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The Power of the Cross: Old Testament Foundations: Signs, Wonders and the People

The Power of the Cross: The Biblical Place of Healing and Gift-Based Ministry in Proclaiming the Gospel

 

Old Testament Foundations: Signs, Wonders and the People, by Jeffrey J. Niehaus

When the Son of God came to earth he brought what the Bible metaphorically calls the “water” of the Holy Spirit, who had been poured out on him without measure. The Son’s first advent was foretold by the prophet Isaiah, who foresaw the result of Christ’s ministry. He said it would be a time when “the Spirit is poured upon us from on high, and the desert becomes a fertile field” (Isa. 32:15). Isaiah was a great poet as well as a prophet, and he spoke powerfully of the Messiah’s life and work. What he said has come to pass, and both he and the other Old Testament prophets have much to teach us, not only about God and his Christ, but also about prophetic ministry—a kingdom ministry of “signs and wonders”—both in the past and today.

 

Signs and Wonders—Moses and Jesus

We know from the Old Testament that God did signs and wonders to advance his kingdom. The phrase, “signs and wonders,” first occurs in the Bible to describe the plagues which God, through his prophet Moses, brought upon Egypt (Exo. 7:3). But the miracles of God in the Old Testament are not only destructive. God also parted the Red Sea and held up the waters of the Jordan River and brought his people safely across both. Such miracles were part of his plan of salvation for Israel.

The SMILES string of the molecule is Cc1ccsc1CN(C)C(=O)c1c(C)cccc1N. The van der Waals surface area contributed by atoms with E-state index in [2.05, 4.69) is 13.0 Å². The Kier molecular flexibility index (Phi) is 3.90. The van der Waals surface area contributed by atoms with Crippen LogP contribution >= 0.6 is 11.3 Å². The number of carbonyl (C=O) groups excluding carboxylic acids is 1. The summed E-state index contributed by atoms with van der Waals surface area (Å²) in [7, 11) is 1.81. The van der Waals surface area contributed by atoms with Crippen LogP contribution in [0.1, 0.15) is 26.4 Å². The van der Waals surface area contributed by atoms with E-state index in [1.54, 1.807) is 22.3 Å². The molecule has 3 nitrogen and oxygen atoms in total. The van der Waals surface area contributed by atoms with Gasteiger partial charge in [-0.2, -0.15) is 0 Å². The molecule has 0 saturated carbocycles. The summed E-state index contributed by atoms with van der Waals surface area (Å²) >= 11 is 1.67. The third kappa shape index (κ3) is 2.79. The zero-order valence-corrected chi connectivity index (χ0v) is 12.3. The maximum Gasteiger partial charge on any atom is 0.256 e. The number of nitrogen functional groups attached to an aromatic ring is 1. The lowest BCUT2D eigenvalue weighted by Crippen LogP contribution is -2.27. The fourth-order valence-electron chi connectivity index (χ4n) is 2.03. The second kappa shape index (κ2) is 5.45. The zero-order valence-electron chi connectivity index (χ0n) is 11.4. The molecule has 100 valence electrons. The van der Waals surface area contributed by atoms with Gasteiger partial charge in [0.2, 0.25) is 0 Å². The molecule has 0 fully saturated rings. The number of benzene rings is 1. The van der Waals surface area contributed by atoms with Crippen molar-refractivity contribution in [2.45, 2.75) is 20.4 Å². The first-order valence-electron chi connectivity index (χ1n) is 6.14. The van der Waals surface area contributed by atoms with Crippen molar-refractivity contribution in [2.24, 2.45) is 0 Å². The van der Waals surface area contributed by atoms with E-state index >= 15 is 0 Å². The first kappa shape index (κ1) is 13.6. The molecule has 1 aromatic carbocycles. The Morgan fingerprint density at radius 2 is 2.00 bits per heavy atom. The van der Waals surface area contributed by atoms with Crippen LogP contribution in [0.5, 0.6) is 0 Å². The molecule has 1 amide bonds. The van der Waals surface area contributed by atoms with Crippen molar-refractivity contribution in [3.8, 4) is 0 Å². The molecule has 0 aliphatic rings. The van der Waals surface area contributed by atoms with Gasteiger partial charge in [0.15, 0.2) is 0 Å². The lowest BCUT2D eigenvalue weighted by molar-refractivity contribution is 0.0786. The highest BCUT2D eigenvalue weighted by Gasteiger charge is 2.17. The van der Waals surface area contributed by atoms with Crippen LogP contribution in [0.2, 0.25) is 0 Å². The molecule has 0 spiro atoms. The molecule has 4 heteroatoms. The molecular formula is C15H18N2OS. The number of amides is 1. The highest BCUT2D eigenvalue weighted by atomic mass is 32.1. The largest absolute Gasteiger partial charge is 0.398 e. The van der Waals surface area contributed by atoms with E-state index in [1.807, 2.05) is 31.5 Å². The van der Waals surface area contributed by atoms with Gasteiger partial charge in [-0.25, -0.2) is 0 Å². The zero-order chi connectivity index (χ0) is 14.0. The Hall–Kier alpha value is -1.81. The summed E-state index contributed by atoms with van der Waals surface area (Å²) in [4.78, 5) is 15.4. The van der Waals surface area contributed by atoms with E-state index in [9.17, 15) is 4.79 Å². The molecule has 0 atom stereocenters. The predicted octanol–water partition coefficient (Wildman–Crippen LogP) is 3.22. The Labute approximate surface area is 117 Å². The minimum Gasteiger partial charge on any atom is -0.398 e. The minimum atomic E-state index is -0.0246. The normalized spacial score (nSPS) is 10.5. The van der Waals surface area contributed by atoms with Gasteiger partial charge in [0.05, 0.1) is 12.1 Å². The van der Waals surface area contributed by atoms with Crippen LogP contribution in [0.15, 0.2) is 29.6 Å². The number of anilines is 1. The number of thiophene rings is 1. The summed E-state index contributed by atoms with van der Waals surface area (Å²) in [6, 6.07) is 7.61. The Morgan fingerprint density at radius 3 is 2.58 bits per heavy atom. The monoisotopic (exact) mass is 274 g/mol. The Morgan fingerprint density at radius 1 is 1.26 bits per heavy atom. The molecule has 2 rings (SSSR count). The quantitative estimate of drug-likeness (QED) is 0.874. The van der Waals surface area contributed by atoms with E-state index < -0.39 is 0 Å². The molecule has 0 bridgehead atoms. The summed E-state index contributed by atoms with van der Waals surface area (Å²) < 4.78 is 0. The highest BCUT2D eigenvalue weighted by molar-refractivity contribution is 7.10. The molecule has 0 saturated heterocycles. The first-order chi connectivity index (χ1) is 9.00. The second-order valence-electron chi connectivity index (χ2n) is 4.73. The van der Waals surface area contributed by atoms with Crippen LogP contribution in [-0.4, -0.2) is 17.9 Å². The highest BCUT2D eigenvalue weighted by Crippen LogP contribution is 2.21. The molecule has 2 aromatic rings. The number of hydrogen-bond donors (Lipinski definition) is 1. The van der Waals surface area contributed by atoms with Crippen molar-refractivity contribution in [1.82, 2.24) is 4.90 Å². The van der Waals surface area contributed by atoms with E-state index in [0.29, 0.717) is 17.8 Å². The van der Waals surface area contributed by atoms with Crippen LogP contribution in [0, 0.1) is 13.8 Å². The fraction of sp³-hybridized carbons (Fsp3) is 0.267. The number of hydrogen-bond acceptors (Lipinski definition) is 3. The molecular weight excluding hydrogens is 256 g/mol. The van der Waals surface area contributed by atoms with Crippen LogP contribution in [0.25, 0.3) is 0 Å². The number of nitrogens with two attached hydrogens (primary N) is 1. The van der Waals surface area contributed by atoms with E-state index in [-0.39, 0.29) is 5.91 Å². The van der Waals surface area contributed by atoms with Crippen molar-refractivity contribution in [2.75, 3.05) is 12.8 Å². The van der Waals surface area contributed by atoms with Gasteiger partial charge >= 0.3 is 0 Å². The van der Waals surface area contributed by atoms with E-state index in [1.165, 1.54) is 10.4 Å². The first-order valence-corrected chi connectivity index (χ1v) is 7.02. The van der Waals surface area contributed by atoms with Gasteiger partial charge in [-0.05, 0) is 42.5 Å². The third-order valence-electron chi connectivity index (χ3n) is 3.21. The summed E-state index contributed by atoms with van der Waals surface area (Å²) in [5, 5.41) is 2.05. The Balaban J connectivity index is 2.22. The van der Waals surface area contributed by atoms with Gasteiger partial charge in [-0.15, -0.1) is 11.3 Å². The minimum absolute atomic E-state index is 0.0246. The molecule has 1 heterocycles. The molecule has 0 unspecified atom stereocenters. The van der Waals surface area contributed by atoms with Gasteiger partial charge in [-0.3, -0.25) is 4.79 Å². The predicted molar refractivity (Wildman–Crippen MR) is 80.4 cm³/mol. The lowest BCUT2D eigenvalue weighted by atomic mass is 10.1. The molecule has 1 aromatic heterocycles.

Isaiah and the other Old Testament prophets have much to teach us, not only about God and his Christ, but also about prophetic ministry—a kingdom ministry of “signs and wonders”—both in the past and today.

The New Testament declares that Jesus also worked great miracles as part of God’s plan of salvation for his people. Some of Jesus’ “signs and wonders” showed God’s power over nature, just as Moses’ had done. For instance, Jesus turned water to wine (Jn. 2:1ff.), caused a fig tree to shrivel up (Mk. 11:12-14.20-24), and stilled the stormy waters of the Sea of Galilee (Mat. 8:23-27). But most of Jesus’ miracles involved the healing of diseases and bodily infirmities, and deliverance from evil spirits.

The ministries of Jesus and Moses have important things in common. Both were covenant mediators: Moses mediated the old covenant; Jesus mediated the new. Both Moses (Deut. 34:10) and Jesus (Acts 3:22) were prophets. And both did signs and wonders which were part of the advance of God’s kingdom—his program of salvation for his people.

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Category: Biblical Studies, Summer 2006

About the Author: Jeffrey J. Niehaus, A.M., Ph.D. (Harvard University), M.Div. (Gordon-Conwell Theological Seminary), is Professor of Old Testament at Gordon-Conwell Theological Seminary. In addition to teaching, Dr. Niehaus ministers and lectures in various churches on such topics as spiritual warfare and gifts of the Holy Spirit. Regularly presenting papers on higher critical issues and Ancient Near Eastern backgrounds, Dr. Niehaus’ scholarly interests include biblical theology and the idea of covenant and covenant schemes in the Bible. Faculty page

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